(CN) - A power company may be liable to the family of a woman who died after being set on fire by a downed electrical line, the Michigan Court of Appeals ruled.
On a warm, clear night in the summer of 2011, Catherine Skidmore noticed that her neighbor's van was on fire, according to court records.
Ralph Skidmore saw that a power line had fallen on top of the van. Catherine ran across the street to warn her neighbor, Roody Cooper.
Neighbors called for Catherine to stop, but the power line wrapped around her legs and set her on fire. Efforts to save Catherine with a fire extinguisher failed, and she died.
Catherine's estate sued Consumers Energy Co. for negligence and infliction of emotional distress. Ralph and his neighbors testified that Consumers' electrical lines had been problematic for years.
Consumers argued that it was not foreseeable that Catherine would run across the street into a downed power line. The trial court agreed.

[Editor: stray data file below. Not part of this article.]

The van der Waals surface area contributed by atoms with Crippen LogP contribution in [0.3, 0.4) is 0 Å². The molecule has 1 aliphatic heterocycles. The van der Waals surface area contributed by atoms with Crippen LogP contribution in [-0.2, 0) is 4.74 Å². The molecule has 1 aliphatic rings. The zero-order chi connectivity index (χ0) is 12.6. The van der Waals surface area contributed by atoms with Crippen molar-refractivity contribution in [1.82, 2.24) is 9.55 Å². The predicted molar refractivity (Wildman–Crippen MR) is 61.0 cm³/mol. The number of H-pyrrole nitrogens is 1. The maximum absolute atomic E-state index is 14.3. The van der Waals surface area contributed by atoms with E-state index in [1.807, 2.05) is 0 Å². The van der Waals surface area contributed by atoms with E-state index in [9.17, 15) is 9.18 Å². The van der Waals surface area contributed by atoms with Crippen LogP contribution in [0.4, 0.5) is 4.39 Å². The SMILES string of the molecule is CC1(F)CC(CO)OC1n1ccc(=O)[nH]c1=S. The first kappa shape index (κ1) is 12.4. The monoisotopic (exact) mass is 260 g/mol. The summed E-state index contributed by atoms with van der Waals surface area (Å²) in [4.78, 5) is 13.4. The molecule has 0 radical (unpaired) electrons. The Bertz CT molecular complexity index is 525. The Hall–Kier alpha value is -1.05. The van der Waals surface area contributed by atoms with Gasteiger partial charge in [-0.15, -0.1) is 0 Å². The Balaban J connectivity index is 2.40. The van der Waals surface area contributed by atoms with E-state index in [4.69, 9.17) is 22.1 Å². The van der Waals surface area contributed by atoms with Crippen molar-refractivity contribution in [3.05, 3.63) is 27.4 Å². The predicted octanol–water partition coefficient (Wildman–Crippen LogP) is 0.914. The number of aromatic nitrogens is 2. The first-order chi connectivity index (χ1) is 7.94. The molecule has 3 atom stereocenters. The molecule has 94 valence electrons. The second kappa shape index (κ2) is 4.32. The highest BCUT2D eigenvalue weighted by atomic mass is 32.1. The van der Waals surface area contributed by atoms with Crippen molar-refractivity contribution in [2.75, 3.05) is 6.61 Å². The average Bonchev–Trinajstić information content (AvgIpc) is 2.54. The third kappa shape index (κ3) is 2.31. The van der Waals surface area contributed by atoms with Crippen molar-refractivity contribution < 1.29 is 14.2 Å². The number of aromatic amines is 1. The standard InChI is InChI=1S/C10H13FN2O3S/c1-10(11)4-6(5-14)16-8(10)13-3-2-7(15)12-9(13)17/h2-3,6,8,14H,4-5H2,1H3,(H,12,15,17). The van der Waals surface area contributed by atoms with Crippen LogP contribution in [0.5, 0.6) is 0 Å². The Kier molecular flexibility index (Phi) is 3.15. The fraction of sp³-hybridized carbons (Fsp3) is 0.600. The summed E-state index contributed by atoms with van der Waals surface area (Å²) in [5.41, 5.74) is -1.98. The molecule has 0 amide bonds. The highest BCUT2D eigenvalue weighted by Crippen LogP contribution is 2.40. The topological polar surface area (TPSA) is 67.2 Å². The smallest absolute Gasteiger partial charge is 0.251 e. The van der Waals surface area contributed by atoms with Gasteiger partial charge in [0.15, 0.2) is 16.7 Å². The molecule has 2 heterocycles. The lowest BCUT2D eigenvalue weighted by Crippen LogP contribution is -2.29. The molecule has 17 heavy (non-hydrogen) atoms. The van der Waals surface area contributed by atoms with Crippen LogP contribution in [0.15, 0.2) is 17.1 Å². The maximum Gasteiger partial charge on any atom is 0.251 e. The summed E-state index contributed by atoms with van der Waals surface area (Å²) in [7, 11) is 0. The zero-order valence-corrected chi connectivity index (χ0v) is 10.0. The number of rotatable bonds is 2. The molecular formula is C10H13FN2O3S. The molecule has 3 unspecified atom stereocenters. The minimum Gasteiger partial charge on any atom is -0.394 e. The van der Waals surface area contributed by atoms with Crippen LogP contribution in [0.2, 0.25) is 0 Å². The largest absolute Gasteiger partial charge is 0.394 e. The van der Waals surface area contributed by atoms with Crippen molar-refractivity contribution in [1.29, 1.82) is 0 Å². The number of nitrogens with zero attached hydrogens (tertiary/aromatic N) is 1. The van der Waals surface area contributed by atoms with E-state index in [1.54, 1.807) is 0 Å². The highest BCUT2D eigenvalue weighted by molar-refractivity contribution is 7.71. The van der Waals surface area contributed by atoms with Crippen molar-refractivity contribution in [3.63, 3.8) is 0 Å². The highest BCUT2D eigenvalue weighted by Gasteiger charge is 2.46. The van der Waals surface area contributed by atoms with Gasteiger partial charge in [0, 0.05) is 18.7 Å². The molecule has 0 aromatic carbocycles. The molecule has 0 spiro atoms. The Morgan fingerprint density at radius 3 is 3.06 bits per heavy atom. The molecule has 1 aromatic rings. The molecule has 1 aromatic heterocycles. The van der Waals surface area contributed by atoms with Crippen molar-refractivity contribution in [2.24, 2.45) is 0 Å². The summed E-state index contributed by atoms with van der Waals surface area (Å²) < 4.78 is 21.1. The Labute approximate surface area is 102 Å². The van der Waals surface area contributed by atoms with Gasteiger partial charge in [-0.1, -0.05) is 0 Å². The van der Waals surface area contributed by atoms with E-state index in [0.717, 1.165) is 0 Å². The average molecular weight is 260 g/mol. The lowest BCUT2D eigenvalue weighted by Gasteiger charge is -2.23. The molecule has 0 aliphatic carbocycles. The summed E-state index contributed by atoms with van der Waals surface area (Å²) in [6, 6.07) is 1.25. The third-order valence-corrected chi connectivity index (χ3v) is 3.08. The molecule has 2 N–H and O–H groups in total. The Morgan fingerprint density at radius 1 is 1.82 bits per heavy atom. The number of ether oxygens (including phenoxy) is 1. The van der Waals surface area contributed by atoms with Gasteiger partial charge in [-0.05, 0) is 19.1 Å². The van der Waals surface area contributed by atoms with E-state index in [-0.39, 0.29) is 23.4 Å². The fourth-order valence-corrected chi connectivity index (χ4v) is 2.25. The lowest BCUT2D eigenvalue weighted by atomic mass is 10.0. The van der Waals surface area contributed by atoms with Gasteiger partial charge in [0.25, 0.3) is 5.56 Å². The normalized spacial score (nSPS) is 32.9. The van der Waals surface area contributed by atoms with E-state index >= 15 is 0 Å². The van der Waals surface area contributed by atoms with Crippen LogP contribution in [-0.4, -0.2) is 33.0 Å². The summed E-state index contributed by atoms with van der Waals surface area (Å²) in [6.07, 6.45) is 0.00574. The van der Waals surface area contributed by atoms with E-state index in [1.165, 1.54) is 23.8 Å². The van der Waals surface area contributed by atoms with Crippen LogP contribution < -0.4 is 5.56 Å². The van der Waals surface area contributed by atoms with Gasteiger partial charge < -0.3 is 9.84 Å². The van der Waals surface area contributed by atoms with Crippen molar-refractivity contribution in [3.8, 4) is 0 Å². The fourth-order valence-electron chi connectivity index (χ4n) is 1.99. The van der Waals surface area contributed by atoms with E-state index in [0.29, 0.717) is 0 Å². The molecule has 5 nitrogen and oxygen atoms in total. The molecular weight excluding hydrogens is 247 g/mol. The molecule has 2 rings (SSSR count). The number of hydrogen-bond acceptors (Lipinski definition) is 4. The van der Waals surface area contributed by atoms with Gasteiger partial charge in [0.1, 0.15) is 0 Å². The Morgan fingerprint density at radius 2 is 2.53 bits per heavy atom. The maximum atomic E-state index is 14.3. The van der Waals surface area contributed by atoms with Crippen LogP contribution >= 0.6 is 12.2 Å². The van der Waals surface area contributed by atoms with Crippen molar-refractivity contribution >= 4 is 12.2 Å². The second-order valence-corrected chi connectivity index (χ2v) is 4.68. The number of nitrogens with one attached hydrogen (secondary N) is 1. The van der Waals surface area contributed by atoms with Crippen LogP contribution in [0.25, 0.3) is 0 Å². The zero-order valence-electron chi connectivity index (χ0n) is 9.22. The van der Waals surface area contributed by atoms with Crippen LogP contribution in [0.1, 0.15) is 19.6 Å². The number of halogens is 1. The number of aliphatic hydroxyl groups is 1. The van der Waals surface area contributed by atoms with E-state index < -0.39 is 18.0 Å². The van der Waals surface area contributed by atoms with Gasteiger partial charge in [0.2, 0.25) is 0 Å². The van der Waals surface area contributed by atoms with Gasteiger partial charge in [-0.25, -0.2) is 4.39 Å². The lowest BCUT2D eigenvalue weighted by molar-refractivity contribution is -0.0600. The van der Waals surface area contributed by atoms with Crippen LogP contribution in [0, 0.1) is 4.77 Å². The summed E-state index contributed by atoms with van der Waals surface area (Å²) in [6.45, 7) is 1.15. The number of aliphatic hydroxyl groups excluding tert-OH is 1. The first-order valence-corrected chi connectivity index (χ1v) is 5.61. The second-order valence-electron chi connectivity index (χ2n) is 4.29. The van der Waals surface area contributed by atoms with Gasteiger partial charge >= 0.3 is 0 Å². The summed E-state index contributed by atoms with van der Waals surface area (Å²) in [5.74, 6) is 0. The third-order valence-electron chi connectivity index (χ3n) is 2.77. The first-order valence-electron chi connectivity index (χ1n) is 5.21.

The estate appealed, and the Michigan Court of Appeals overturned the summary judgment on Jan. 19, allowing the estate to continue its case.
"Consumers fails to comprehend that the risks of accidental contact with a live power line suspended in the air and accidental contact with a live power line on the ground are fundamentally different," Judge Peter O'Connell wrote on behalf of a three-judge panel.
The judge noted that Catherine was trying to warn her neighbor and that "reasonable minds could differ" over whether her actions were reasonable.
"Accordingly, the trial court erred when it granted summary disposition on the estate's claims on the basis that Consumers did not owe Catherine a duty," O'Connell wrote.
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